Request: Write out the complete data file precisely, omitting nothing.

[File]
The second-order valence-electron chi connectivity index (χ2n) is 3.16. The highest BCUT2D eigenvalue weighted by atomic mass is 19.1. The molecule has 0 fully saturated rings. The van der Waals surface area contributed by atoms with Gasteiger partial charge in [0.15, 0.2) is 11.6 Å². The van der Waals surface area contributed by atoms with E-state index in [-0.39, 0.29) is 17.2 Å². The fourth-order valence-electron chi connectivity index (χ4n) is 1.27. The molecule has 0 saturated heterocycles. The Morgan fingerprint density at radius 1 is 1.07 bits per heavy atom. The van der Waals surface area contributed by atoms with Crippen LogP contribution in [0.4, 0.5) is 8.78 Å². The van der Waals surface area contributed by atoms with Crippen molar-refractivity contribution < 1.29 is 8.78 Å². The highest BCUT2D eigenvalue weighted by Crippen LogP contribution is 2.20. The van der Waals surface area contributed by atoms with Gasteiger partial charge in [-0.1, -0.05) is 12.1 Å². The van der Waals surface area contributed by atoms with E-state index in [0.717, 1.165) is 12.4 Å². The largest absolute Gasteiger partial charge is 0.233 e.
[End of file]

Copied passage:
The second-order valence-electron chi connectivity index (χ2n) is 3.16. The highest BCUT2D eigenvalue weighted by atomic mass is 19.1. The molecule has 0 fully saturated rings. The van der Waals surface area contributed by atoms with Gasteiger partial charge in [0.15, 0.2) is 11.6 Å². The van der Waals surface area contributed by atoms with E-state index in [-0.39, 0.29) is 17.2 Å². The fourth-order valence-electron chi connectivity index (χ4n) is 1.27. The molecule has 0 saturated heterocycles. The Morgan fingerprint density at radius 1 is 1.07 bits per heavy atom. The van der Waals surface area contributed by atoms with Crippen LogP contribution in [0.4, 0.5) is 8.78 Å². The van der Waals surface area contributed by atoms with Crippen molar-refractivity contribution < 1.29 is 8.78 Å². The highest BCUT2D eigenvalue weighted by Crippen LogP contribution is 2.20. The van der Waals surface area contributed by atoms with Gasteiger partial charge in [-0.1, -0.05) is 12.1 Å². The van der Waals surface area contributed by atoms with E-state index in [0.717, 1.165) is 12.4 Å². The largest absolute Gasteiger partial charge is 0.233 e.